F1: Ferrari boss would be ‘very happy’ to see Sebastian Vettel at Mercedes in 2021


Ferrari boss Mattia Binotto would be “very happy” to see Sebastian Vettel drive for Mercedes next season because Formula One without the four-time champion would be a “great loss”.

Vettel and Ferrari have announced a parting of ways from 2021, ending the German’s six-year relationship with the famous Italian manufacturer and leaving him without a drive for next season as Carlos Sain moves from McLaren to take his seat.

Speculation is rife over where Vettel will end up, although options are somewhat limited as Daniel Ricciardo has agreed to leave Renault to join McLaren while Red Bull are invested in Max Verstappen and are known to rate his current teammate Alex Albon highly following his impressive 2019 debut season.

Mercedes though are one potential destination as neither Lewis Hamilton nor Valtteri Bottas are signed up beyond 2020, and although the team are determined to keep the six-time world champion, they have not been as clear on the future of Bottas.

The chance to unite Hamilton with Vettel would combine the winners of eight of the last nine world championships, with Vettel dominating from 2010 to 2013 before Hamilton took over – only Nico Rosberg has managed to beat them to the title.

And despite the intense rivalry between Mercedes and Ferrari, team principal Binotto would be more than happy to see Vettel driving for the Silver Arrows next season because of the joy it would bring him to see the German remain on the grid.

“It would be a loss, because we love and appreciate him, and it would be important for him to find a good seat next year,” Binotto told Spanish newspaper Marca.

“I hear rumours that he could find himself in a Mercedes and I would be very happy for him, I really would be.”

Mercedes boss Toto Wolff refused to rule out a move for Vettel when addressing his availability last season, with the team principal and chief executive of the F1 team admitting they “owe it” to a driver with a record such as Vettel’s to genuinely consider him.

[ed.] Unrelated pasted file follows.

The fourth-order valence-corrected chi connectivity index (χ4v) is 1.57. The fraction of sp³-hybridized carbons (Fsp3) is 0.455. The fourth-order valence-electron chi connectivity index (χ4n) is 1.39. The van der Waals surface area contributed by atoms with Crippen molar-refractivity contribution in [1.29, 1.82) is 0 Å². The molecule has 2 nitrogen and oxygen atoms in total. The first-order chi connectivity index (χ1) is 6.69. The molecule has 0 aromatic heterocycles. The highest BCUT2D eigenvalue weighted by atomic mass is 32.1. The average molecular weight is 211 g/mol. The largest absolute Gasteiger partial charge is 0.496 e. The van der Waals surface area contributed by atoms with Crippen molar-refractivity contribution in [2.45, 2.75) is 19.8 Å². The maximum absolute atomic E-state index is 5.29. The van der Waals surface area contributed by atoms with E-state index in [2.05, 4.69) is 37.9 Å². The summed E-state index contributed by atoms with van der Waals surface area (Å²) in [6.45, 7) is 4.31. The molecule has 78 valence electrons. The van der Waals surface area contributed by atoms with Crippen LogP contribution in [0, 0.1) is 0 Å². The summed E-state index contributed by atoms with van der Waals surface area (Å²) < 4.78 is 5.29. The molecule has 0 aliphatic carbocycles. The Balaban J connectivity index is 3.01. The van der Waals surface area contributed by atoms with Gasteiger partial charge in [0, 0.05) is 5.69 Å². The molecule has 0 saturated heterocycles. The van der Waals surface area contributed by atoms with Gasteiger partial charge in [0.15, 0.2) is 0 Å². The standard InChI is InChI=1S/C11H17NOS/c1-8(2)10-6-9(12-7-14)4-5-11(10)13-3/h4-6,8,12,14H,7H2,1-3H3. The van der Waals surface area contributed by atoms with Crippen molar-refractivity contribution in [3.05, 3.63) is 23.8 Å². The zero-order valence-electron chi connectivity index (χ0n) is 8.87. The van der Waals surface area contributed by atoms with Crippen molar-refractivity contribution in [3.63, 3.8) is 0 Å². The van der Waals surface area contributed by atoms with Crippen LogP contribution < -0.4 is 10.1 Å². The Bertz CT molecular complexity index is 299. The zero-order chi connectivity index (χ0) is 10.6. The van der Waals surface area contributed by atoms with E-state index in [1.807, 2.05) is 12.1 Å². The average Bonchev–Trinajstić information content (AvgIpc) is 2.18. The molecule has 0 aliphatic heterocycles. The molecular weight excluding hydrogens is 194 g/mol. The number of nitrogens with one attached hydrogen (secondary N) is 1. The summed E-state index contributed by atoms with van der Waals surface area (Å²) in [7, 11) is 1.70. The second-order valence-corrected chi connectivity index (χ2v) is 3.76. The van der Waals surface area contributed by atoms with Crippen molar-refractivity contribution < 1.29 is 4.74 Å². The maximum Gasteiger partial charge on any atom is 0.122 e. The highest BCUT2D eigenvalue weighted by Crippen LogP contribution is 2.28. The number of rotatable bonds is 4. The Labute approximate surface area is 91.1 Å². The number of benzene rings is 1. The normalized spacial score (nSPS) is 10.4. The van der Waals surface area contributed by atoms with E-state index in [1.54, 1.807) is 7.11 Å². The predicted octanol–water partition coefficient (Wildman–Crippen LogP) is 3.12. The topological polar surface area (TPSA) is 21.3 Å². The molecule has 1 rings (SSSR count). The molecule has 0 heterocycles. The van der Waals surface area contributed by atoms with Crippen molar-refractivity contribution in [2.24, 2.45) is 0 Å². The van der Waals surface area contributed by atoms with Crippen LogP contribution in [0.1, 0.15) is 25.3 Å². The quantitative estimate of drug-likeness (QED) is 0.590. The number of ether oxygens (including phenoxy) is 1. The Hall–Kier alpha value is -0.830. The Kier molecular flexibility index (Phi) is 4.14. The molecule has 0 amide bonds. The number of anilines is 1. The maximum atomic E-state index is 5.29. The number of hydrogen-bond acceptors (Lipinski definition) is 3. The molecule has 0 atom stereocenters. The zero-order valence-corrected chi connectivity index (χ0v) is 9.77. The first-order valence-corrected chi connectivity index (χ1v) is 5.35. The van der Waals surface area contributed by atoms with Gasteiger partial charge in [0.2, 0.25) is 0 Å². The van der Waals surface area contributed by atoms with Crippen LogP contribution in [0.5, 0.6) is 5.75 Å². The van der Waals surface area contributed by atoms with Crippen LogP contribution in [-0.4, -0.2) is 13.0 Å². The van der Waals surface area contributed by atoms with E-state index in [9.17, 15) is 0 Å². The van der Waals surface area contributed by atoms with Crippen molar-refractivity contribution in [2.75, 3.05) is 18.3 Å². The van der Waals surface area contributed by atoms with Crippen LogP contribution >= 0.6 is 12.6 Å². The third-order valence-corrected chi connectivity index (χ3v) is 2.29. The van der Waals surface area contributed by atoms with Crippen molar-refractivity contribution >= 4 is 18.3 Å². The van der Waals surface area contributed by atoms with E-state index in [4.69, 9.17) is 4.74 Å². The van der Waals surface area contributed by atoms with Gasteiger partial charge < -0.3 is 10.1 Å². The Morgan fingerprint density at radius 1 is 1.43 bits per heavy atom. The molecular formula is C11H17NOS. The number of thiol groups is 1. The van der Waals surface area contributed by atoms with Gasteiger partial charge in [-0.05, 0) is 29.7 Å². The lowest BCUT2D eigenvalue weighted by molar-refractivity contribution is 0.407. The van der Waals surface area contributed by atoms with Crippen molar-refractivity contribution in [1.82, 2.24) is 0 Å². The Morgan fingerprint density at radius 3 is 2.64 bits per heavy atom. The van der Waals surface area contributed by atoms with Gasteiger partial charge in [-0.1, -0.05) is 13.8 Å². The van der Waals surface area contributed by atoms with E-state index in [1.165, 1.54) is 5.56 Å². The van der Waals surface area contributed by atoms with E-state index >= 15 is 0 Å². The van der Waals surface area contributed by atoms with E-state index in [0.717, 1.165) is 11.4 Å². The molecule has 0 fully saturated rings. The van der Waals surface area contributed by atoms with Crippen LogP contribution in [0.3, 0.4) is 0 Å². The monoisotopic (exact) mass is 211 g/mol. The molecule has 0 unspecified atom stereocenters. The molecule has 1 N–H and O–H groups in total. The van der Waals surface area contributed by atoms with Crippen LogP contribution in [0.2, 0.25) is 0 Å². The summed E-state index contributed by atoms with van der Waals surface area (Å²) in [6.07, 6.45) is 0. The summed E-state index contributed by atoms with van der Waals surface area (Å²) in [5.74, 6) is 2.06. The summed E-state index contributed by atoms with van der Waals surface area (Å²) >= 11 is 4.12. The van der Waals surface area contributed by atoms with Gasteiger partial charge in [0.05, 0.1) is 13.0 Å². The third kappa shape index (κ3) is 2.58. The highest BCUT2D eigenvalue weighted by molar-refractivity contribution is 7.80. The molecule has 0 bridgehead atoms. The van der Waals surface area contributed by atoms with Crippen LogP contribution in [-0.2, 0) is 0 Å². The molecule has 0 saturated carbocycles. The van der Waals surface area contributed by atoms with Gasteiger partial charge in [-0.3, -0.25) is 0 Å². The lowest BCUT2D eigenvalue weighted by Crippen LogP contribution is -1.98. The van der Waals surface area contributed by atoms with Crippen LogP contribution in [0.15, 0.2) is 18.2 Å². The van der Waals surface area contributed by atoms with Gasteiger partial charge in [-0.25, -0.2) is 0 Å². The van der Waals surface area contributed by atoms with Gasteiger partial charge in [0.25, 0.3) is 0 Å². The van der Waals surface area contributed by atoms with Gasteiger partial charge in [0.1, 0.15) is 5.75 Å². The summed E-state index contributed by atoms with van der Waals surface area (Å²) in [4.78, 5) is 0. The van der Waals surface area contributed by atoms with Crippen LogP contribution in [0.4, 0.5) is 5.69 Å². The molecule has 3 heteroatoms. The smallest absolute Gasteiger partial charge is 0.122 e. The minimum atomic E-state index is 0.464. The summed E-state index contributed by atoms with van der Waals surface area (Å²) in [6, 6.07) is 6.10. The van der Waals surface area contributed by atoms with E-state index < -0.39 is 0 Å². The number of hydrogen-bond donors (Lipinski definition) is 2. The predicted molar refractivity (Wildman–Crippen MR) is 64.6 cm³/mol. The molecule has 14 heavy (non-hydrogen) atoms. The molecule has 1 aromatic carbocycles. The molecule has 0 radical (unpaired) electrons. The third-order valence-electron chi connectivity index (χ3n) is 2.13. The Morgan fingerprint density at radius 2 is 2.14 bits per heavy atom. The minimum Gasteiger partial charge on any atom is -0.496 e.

“It’s not lip service. We owe it to a four-time world champion not to come out and say straight away ‘no’. You need to think about it,” said Wolff, who also manages Bottas.

Binotto was also asked about how Vettel’s contract negotiation quickly unravelled into the two parties going their separate ways, with the former Red Bull driver expected to remain with the team alongside Charles Leclerc – who is signed up until 2024 after his successful debut season with the team in 2019 – only to confirm his departure.

It was suggested that the offer of a short-term deal to Vettel proved the decisive factor in forcing him out of the door, but this was dismissed by Binotto, with the Italian revealing that the circumstances surrounding the coronavirus pandemic fallout and the financial hardship ahead resulting in the team opting for a “new cycle”.

Asked if it was a difficult decision, Binotto said: “Without a doubt, for many reasons. Ferrari loves Sebastian as a driver and as a person, he is part of our team, our project, so it is never an easy decision.

“Seb was our first option and then the Covid-19 (outbreak) came, a situation that has changed many things, from the regulation to the budget ceiling, things that have changed the vision of the situation, looking ahead as with the new car postponed to 2022. Difficult internal reviews had to be done, and that’s what we did.”

Stressing that the short-term contract offer rumours were unfounded, he added: “No, that is not true. It is simply that things have changed and we are looking at a new cycle, and it seems that this vision, in terms of timing, did not coincide with his vision. It was not because of the type of offer or its duration.”

Vettel’s other options include Ricciardo’s vacant seat at Renault or one at Racing Point – which will receive Aston Martin factory backing next season, and seats at Alpha Tauri, Williams and Haas are also available. However, all would represent a sizeable step down from Ferrari, with Mercedes the only team able to offer anything like what he experienced at Ferrari in terms of success on the track.


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